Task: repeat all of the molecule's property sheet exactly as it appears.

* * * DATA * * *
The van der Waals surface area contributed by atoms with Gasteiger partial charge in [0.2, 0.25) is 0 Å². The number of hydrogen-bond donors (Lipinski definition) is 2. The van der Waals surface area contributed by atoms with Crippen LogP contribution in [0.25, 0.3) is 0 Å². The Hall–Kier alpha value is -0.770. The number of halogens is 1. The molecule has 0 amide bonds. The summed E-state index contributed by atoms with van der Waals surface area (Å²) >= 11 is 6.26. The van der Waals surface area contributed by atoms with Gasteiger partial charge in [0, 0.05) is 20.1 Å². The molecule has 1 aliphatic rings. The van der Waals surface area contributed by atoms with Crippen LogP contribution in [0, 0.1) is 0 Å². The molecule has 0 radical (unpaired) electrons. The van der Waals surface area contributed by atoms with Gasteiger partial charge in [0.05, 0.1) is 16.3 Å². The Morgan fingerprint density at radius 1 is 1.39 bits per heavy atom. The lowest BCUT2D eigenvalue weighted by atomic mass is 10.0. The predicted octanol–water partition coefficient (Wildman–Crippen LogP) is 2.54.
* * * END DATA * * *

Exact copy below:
The van der Waals surface area contributed by atoms with Gasteiger partial charge in [0.2, 0.25) is 0 Å². The number of hydrogen-bond donors (Lipinski definition) is 2. The van der Waals surface area contributed by atoms with Crippen LogP contribution in [0.25, 0.3) is 0 Å². The Hall–Kier alpha value is -0.770. The number of halogens is 1. The molecule has 0 amide bonds. The summed E-state index contributed by atoms with van der Waals surface area (Å²) >= 11 is 6.26. The van der Waals surface area contributed by atoms with Gasteiger partial charge in [0, 0.05) is 20.1 Å². The molecule has 1 aliphatic rings. The van der Waals surface area contributed by atoms with Crippen LogP contribution in [0, 0.1) is 0 Å². The molecule has 0 radical (unpaired) electrons. The van der Waals surface area contributed by atoms with Gasteiger partial charge in [0.05, 0.1) is 16.3 Å². The Morgan fingerprint density at radius 1 is 1.39 bits per heavy atom. The lowest BCUT2D eigenvalue weighted by atomic mass is 10.0. The predicted octanol–water partition coefficient (Wildman–Crippen LogP) is 2.54.